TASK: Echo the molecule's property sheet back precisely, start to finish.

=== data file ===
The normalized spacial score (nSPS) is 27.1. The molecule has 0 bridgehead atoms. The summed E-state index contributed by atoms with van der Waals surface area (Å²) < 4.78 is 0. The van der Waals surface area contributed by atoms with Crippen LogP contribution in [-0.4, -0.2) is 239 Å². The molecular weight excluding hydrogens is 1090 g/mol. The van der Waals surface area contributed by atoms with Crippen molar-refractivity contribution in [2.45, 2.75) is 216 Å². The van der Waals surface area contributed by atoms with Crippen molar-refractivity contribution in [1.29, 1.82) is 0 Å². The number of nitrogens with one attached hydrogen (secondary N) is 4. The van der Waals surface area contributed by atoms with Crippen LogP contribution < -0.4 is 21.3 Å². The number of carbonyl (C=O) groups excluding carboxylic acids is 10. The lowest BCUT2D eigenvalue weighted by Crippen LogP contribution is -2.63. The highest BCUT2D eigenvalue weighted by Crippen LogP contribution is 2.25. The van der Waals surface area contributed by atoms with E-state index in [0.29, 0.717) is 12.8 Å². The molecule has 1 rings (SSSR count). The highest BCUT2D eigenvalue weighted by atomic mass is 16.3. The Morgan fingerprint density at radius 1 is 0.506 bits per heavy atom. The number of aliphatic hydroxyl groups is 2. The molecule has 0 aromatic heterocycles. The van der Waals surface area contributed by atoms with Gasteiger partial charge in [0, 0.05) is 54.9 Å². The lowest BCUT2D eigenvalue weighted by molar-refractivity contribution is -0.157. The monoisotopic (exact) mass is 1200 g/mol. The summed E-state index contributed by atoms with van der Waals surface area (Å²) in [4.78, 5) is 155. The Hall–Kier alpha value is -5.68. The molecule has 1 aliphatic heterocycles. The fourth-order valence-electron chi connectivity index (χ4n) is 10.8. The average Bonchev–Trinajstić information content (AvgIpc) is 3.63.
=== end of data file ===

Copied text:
The normalized spacial score (nSPS) is 27.1. The molecule has 0 bridgehead atoms. The summed E-state index contributed by atoms with van der Waals surface area (Å²) < 4.78 is 0. The van der Waals surface area contributed by atoms with Crippen LogP contribution in [-0.4, -0.2) is 239 Å². The molecular weight excluding hydrogens is 1090 g/mol. The van der Waals surface area contributed by atoms with Crippen molar-refractivity contribution in [2.45, 2.75) is 216 Å². The van der Waals surface area contributed by atoms with Crippen molar-refractivity contribution in [1.29, 1.82) is 0 Å². The number of nitrogens with one attached hydrogen (secondary N) is 4. The van der Waals surface area contributed by atoms with Crippen LogP contribution < -0.4 is 21.3 Å². The number of carbonyl (C=O) groups excluding carboxylic acids is 10. The lowest BCUT2D eigenvalue weighted by Crippen LogP contribution is -2.63. The highest BCUT2D eigenvalue weighted by Crippen LogP contribution is 2.25. The van der Waals surface area contributed by atoms with E-state index in [0.29, 0.717) is 12.8 Å². The molecule has 1 rings (SSSR count). The highest BCUT2D eigenvalue weighted by atomic mass is 16.3. The Morgan fingerprint density at radius 1 is 0.506 bits per heavy atom. The number of aliphatic hydroxyl groups is 2. The molecule has 0 aromatic heterocycles. The van der Waals surface area contributed by atoms with Gasteiger partial charge in [0, 0.05) is 54.9 Å². The lowest BCUT2D eigenvalue weighted by molar-refractivity contribution is -0.157. The monoisotopic (exact) mass is 1200 g/mol. The summed E-state index contributed by atoms with van der Waals surface area (Å²) in [4.78, 5) is 155. The Hall–Kier alpha value is -5.68. The molecule has 1 aliphatic heterocycles. The fourth-order valence-electron chi connectivity index (χ4n) is 10.8. The average Bonchev–Trinajstić information content (AvgIpc) is 3.63.